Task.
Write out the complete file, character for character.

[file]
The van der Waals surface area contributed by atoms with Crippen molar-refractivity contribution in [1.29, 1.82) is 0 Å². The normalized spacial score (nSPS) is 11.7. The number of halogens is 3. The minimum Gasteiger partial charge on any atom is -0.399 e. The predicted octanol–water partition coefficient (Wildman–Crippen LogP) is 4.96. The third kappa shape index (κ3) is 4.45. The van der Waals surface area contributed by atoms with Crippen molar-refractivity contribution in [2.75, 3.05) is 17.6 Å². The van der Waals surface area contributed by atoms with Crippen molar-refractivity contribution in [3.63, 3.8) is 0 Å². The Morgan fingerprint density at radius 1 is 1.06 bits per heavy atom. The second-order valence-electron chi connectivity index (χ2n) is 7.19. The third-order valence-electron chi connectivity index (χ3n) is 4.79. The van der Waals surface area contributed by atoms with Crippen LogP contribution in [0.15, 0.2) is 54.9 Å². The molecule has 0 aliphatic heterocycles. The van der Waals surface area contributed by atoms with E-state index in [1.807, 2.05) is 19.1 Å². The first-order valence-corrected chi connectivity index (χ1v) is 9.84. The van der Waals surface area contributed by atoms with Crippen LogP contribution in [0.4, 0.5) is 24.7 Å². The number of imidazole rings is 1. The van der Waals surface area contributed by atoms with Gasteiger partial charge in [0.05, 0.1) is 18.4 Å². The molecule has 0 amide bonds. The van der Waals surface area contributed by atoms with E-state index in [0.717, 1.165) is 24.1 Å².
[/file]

The van der Waals surface area contributed by atoms with Crippen molar-refractivity contribution in [1.29, 1.82) is 0 Å². The normalized spacial score (nSPS) is 11.7. The number of halogens is 3. The minimum Gasteiger partial charge on any atom is -0.399 e. The predicted octanol–water partition coefficient (Wildman–Crippen LogP) is 4.96. The third kappa shape index (κ3) is 4.45. The van der Waals surface area contributed by atoms with Crippen molar-refractivity contribution in [2.75, 3.05) is 17.6 Å². The van der Waals surface area contributed by atoms with Crippen molar-refractivity contribution in [3.63, 3.8) is 0 Å². The Morgan fingerprint density at radius 1 is 1.06 bits per heavy atom. The second-order valence-electron chi connectivity index (χ2n) is 7.19. The third-order valence-electron chi connectivity index (χ3n) is 4.79. The van der Waals surface area contributed by atoms with Crippen LogP contribution in [0.15, 0.2) is 54.9 Å². The molecule has 0 aliphatic heterocycles. The van der Waals surface area contributed by atoms with E-state index in [1.807, 2.05) is 19.1 Å². The first-order valence-corrected chi connectivity index (χ1v) is 9.84. The van der Waals surface area contributed by atoms with Crippen LogP contribution in [0.4, 0.5) is 24.7 Å². The number of imidazole rings is 1. The van der Waals surface area contributed by atoms with Gasteiger partial charge in [0.05, 0.1) is 18.4 Å². The molecule has 0 amide bonds. The van der Waals surface area contributed by atoms with E-state index in [0.717, 1.165) is 24.1 Å².